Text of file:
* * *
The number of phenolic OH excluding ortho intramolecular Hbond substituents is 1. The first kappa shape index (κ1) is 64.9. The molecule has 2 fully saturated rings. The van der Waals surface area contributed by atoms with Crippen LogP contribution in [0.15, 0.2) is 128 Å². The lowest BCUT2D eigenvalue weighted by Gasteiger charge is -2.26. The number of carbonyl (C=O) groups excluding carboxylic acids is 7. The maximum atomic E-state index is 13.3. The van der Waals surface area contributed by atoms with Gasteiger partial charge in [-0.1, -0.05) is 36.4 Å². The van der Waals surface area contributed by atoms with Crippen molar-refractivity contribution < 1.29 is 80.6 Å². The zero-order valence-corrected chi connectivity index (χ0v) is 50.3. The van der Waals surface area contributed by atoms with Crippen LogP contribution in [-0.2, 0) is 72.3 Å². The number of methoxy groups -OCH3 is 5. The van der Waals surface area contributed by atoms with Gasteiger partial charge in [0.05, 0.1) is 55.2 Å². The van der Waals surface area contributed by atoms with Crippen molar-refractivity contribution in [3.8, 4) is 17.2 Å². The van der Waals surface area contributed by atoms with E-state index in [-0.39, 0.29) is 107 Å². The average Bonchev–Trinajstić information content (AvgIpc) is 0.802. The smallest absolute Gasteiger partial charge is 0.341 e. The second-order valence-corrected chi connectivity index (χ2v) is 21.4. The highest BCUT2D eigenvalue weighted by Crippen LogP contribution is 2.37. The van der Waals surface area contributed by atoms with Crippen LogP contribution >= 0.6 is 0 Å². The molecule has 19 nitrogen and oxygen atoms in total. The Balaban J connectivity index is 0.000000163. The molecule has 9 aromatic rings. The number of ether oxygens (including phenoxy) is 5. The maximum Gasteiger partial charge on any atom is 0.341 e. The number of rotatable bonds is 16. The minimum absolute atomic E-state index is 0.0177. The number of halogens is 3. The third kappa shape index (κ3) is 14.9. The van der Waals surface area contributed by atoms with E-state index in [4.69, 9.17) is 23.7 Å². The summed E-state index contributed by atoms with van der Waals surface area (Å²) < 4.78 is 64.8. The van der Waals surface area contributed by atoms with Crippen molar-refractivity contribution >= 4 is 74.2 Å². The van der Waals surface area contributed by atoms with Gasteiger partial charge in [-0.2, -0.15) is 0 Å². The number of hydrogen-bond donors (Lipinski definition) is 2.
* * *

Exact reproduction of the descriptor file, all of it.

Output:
The number of phenolic OH excluding ortho intramolecular Hbond substituents is 1. The first kappa shape index (κ1) is 64.9. The molecule has 2 fully saturated rings. The van der Waals surface area contributed by atoms with Crippen LogP contribution in [0.15, 0.2) is 128 Å². The lowest BCUT2D eigenvalue weighted by Gasteiger charge is -2.26. The number of carbonyl (C=O) groups excluding carboxylic acids is 7. The maximum atomic E-state index is 13.3. The van der Waals surface area contributed by atoms with Gasteiger partial charge in [-0.1, -0.05) is 36.4 Å². The van der Waals surface area contributed by atoms with Crippen molar-refractivity contribution < 1.29 is 80.6 Å². The zero-order valence-corrected chi connectivity index (χ0v) is 50.3. The van der Waals surface area contributed by atoms with Crippen LogP contribution in [-0.2, 0) is 72.3 Å². The number of methoxy groups -OCH3 is 5. The van der Waals surface area contributed by atoms with Gasteiger partial charge in [0.05, 0.1) is 55.2 Å². The van der Waals surface area contributed by atoms with Crippen molar-refractivity contribution in [3.8, 4) is 17.2 Å². The van der Waals surface area contributed by atoms with E-state index in [-0.39, 0.29) is 107 Å². The average Bonchev–Trinajstić information content (AvgIpc) is 0.802. The smallest absolute Gasteiger partial charge is 0.341 e. The second-order valence-corrected chi connectivity index (χ2v) is 21.4. The highest BCUT2D eigenvalue weighted by Crippen LogP contribution is 2.37. The van der Waals surface area contributed by atoms with Crippen LogP contribution >= 0.6 is 0 Å². The molecule has 19 nitrogen and oxygen atoms in total. The Balaban J connectivity index is 0.000000163. The molecule has 9 aromatic rings. The number of ether oxygens (including phenoxy) is 5. The maximum Gasteiger partial charge on any atom is 0.341 e. The number of rotatable bonds is 16. The minimum absolute atomic E-state index is 0.0177. The number of halogens is 3. The third kappa shape index (κ3) is 14.9. The van der Waals surface area contributed by atoms with E-state index in [4.69, 9.17) is 23.7 Å². The summed E-state index contributed by atoms with van der Waals surface area (Å²) < 4.78 is 64.8. The van der Waals surface area contributed by atoms with Crippen molar-refractivity contribution >= 4 is 74.2 Å². The van der Waals surface area contributed by atoms with Gasteiger partial charge in [-0.2, -0.15) is 0 Å². The number of hydrogen-bond donors (Lipinski definition) is 2.